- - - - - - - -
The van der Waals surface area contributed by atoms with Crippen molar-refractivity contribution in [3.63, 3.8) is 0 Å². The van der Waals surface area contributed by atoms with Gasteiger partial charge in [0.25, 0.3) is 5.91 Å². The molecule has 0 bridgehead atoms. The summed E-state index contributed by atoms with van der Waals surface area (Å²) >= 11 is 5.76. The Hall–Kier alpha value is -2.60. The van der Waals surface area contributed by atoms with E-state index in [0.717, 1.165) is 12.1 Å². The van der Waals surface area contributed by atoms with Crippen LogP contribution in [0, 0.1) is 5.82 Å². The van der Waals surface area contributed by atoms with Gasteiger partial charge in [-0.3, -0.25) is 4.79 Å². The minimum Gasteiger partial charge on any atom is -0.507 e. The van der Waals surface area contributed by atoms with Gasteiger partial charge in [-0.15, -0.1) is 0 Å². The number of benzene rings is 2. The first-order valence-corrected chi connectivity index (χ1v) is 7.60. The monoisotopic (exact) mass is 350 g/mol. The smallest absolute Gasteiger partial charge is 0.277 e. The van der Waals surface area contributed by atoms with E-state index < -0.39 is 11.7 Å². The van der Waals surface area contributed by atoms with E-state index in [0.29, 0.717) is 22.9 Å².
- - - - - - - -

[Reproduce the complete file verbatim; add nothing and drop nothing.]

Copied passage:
The van der Waals surface area contributed by atoms with Crippen molar-refractivity contribution in [3.63, 3.8) is 0 Å². The van der Waals surface area contributed by atoms with Gasteiger partial charge in [0.25, 0.3) is 5.91 Å². The molecule has 0 bridgehead atoms. The summed E-state index contributed by atoms with van der Waals surface area (Å²) >= 11 is 5.76. The Hall–Kier alpha value is -2.60. The van der Waals surface area contributed by atoms with E-state index in [0.717, 1.165) is 12.1 Å². The van der Waals surface area contributed by atoms with Crippen LogP contribution in [0, 0.1) is 5.82 Å². The van der Waals surface area contributed by atoms with Gasteiger partial charge in [-0.3, -0.25) is 4.79 Å². The minimum Gasteiger partial charge on any atom is -0.507 e. The van der Waals surface area contributed by atoms with Gasteiger partial charge in [-0.15, -0.1) is 0 Å². The number of benzene rings is 2. The first-order valence-corrected chi connectivity index (χ1v) is 7.60. The monoisotopic (exact) mass is 350 g/mol. The smallest absolute Gasteiger partial charge is 0.277 e. The van der Waals surface area contributed by atoms with E-state index < -0.39 is 11.7 Å². The van der Waals surface area contributed by atoms with E-state index in [0.29, 0.717) is 22.9 Å².